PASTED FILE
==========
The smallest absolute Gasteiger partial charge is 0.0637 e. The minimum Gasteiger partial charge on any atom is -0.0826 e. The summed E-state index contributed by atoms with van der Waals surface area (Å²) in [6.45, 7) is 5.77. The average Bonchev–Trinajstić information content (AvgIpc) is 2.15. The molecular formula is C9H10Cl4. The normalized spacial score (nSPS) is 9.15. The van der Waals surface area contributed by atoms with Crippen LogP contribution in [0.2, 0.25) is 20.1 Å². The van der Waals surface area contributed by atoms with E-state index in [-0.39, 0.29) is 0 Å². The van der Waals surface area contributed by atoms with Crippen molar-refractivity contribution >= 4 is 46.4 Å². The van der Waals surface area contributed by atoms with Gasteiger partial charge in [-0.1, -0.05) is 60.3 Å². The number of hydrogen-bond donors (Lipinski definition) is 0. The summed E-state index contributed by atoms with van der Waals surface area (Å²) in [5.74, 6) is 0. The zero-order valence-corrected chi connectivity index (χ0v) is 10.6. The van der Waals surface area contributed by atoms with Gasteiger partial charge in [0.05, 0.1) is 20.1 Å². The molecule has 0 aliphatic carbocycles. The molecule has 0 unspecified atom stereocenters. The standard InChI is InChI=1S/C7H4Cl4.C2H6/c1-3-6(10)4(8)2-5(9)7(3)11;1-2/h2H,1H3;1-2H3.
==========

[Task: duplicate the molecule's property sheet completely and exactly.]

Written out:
The smallest absolute Gasteiger partial charge is 0.0637 e. The minimum Gasteiger partial charge on any atom is -0.0826 e. The summed E-state index contributed by atoms with van der Waals surface area (Å²) in [6.45, 7) is 5.77. The average Bonchev–Trinajstić information content (AvgIpc) is 2.15. The molecular formula is C9H10Cl4. The normalized spacial score (nSPS) is 9.15. The van der Waals surface area contributed by atoms with Crippen LogP contribution in [0.2, 0.25) is 20.1 Å². The van der Waals surface area contributed by atoms with E-state index in [-0.39, 0.29) is 0 Å². The van der Waals surface area contributed by atoms with Crippen molar-refractivity contribution >= 4 is 46.4 Å². The van der Waals surface area contributed by atoms with Gasteiger partial charge in [-0.1, -0.05) is 60.3 Å². The number of hydrogen-bond donors (Lipinski definition) is 0. The summed E-state index contributed by atoms with van der Waals surface area (Å²) in [5.74, 6) is 0. The zero-order valence-corrected chi connectivity index (χ0v) is 10.6. The van der Waals surface area contributed by atoms with Gasteiger partial charge in [0.05, 0.1) is 20.1 Å². The molecule has 0 aliphatic carbocycles. The molecule has 0 unspecified atom stereocenters. The standard InChI is InChI=1S/C7H4Cl4.C2H6/c1-3-6(10)4(8)2-5(9)7(3)11;1-2/h2H,1H3;1-2H3.